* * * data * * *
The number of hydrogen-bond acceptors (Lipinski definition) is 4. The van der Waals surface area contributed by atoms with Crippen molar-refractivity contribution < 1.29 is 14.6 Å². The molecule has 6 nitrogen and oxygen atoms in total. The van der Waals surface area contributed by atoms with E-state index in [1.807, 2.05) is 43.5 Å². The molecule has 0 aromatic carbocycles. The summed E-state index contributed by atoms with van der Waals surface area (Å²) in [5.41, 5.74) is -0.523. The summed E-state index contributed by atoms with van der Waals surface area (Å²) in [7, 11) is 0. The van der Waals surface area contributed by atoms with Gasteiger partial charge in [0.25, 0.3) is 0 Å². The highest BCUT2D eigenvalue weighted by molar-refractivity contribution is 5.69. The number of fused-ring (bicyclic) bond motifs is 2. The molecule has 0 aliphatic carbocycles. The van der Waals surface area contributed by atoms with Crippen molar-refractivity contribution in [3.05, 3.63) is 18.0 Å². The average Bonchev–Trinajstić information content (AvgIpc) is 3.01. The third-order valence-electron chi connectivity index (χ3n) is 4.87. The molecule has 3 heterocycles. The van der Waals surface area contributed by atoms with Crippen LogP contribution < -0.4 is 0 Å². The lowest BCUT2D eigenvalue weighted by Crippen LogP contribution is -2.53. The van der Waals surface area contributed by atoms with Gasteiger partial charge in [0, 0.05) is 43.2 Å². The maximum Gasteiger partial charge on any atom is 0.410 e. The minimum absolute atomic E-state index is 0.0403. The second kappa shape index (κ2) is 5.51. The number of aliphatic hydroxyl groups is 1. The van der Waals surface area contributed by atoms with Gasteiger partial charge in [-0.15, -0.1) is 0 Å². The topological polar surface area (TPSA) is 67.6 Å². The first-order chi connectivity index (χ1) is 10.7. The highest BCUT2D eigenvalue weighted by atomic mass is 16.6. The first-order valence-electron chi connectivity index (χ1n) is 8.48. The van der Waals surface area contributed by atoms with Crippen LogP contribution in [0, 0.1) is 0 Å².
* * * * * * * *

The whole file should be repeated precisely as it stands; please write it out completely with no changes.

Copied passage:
The number of hydrogen-bond acceptors (Lipinski definition) is 4. The van der Waals surface area contributed by atoms with Crippen molar-refractivity contribution < 1.29 is 14.6 Å². The molecule has 6 nitrogen and oxygen atoms in total. The van der Waals surface area contributed by atoms with E-state index in [1.807, 2.05) is 43.5 Å². The molecule has 0 aromatic carbocycles. The summed E-state index contributed by atoms with van der Waals surface area (Å²) in [5.41, 5.74) is -0.523. The summed E-state index contributed by atoms with van der Waals surface area (Å²) in [7, 11) is 0. The van der Waals surface area contributed by atoms with Gasteiger partial charge in [0.25, 0.3) is 0 Å². The highest BCUT2D eigenvalue weighted by molar-refractivity contribution is 5.69. The number of fused-ring (bicyclic) bond motifs is 2. The molecule has 0 aliphatic carbocycles. The van der Waals surface area contributed by atoms with Crippen molar-refractivity contribution in [3.05, 3.63) is 18.0 Å². The average Bonchev–Trinajstić information content (AvgIpc) is 3.01. The third-order valence-electron chi connectivity index (χ3n) is 4.87. The molecule has 3 heterocycles. The van der Waals surface area contributed by atoms with Crippen LogP contribution < -0.4 is 0 Å². The lowest BCUT2D eigenvalue weighted by Crippen LogP contribution is -2.53. The van der Waals surface area contributed by atoms with Gasteiger partial charge in [0, 0.05) is 43.2 Å². The maximum Gasteiger partial charge on any atom is 0.410 e. The minimum absolute atomic E-state index is 0.0403. The second kappa shape index (κ2) is 5.51. The number of aliphatic hydroxyl groups is 1. The van der Waals surface area contributed by atoms with Gasteiger partial charge in [-0.15, -0.1) is 0 Å². The topological polar surface area (TPSA) is 67.6 Å². The first-order chi connectivity index (χ1) is 10.7. The highest BCUT2D eigenvalue weighted by atomic mass is 16.6. The first-order valence-electron chi connectivity index (χ1n) is 8.48. The van der Waals surface area contributed by atoms with Crippen LogP contribution in [0, 0.1) is 0 Å².